The church  is dedicated to St Phillip  and is a Grade II listed building dating from 1857.  In the churchyard stands an ancient listed churchyard cross, the base of which dates from the 14th century, with a 19th-century alteration.

The Greenwich Prime Meridian line passes through the village.

This slideshow requires JavaScript.

I hope you are enjoying the Meridian journey.  I’m hoping for better weather as time goes on, and hopefully at the end of it all, I can put together a talk for camera clubs, and anyone else who might like to see it all.

Don’t forget to subscribe if you want to receive regular updates….. Thank you.

Shooting London Fashion Weekend

Thanks to the team at Canon CPS, I was able to travel to London recently, to shoot the London Fashion Weekend at Somerset House to shoot catwalks from the photographers pit.

It was a fantastic experience, and producing a great set of cohesive images was a challenge to say the least.  Canon were superb, and their briefing was very useful, especially to those of us who had not shot professional catwalks before.  Shooting was all hand held, (no tripods or monopods allowed) so shutter speeds had to be upwards of 1/500th second.  We were told in advance that the lighting would be set to 3200Kelvin, and so adjusting our white balance to take this into account meant that every shot was correct.

A flashgun wasn’t essential for this shoot, as the catwalk was so well lit, but some photographers did use one to lift the light a little under the model’s hat, and to add some catchlights.

The challenge was to get the models in focus, all the time, so using the ‘Servo’ setting was essential.  Although the models were not moving that quickly, they were moving faster than I expected, and the pause at the end of the runway, was only for a few seconds.  It was great to have time to be creative, and to experiment with different types of shots….

Achieving great compositions was difficult, as we only had the one chance to get it right – no-one was going to repeat anything for us, and so it was shoot it or lose it.

All in all it was a great shoot, and I offer many thanks to Canon, and to Vodafone for the experience.

To see more shots from the Fashion Weekend – please click HERE

Lytham Proms 2012

Over the last weekend, I was able to shoot the Lytham Proms, held each year on Lytham Green, just outside Blackpool.  It was a fantastic experience to be able to shoot such giants as Alfie Boe, Olly Murs and Diana Vickers, as well as the Lytham Community Choir.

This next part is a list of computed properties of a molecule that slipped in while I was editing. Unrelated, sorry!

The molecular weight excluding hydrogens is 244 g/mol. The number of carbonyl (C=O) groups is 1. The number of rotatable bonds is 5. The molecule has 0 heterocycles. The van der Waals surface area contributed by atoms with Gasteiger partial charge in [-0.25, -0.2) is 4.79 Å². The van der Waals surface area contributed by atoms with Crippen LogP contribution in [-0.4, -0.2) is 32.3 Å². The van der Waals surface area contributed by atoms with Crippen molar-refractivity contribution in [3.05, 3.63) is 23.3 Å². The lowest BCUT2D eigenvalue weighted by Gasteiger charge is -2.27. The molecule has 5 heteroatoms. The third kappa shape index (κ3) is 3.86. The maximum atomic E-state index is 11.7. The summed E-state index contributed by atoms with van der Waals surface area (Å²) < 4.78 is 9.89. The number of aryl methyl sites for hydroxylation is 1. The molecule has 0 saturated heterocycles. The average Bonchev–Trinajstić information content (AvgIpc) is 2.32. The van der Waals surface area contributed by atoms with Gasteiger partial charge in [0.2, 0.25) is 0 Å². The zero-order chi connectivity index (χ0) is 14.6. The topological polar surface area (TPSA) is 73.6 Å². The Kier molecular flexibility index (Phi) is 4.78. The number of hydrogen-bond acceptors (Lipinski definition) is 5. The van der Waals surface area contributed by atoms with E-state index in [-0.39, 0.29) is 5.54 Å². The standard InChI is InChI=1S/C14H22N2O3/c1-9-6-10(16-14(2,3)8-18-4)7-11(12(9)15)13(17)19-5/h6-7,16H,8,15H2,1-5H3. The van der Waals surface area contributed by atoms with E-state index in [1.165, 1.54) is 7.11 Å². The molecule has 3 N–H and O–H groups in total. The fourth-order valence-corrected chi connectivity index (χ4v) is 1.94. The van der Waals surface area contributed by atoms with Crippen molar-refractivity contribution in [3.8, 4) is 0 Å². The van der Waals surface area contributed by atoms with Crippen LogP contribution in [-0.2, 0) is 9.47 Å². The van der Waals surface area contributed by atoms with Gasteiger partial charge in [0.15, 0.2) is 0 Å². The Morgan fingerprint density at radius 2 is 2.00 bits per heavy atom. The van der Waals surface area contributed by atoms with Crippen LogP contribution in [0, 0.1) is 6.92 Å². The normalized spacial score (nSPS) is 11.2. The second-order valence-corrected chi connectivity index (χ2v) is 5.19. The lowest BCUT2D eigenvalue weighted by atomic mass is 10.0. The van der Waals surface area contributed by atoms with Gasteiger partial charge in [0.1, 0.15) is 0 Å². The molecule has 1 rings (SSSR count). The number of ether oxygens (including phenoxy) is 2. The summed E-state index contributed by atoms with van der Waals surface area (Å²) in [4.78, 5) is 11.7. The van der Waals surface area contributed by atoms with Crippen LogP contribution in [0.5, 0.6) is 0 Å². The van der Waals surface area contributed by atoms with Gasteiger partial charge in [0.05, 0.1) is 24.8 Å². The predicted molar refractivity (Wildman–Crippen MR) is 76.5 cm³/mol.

The weather on Saturday night was mixed, but even as the rain hurled down, the voice of Alfie Boe made you forget the water running down the back of your neck.

You can just about make out the rain to the bottom left of the shot.  Despite all that, the sun shone, and though I’ve not got a photo of it, there was a wonderful rainbow, that arced from the sea, over the Lytham Windmill, and onwards.  Alfie remarked that it was a great light show, that had been set up..

Next night was Olly Murs, and the whole demographic of the evening changed.  Lots of  young people, all screaming their heads off for Olly.  He was a true professional, with so much energy – and lots of time for his young fans.

The full set of images can be found by clicking HERE

Peak District Magic

I live on the borders of the Peak District – and have done for many years – but it seems that only in the last 3 or 4 of those years, have I actually started to look around more.  Why is it that you don’t look on your own doorstep so much, but feel you have to travel to another County, or even another Country to get those spectacular images.

The Peak District has been photographed to death, to the point where I reckon there are tripod holes in the ‘best’ places.  Having said that, it’s not been photographed by ME, and so I’ve been making every effort to get out there and shoot, and this at stupid times of day, but when the light is at its best.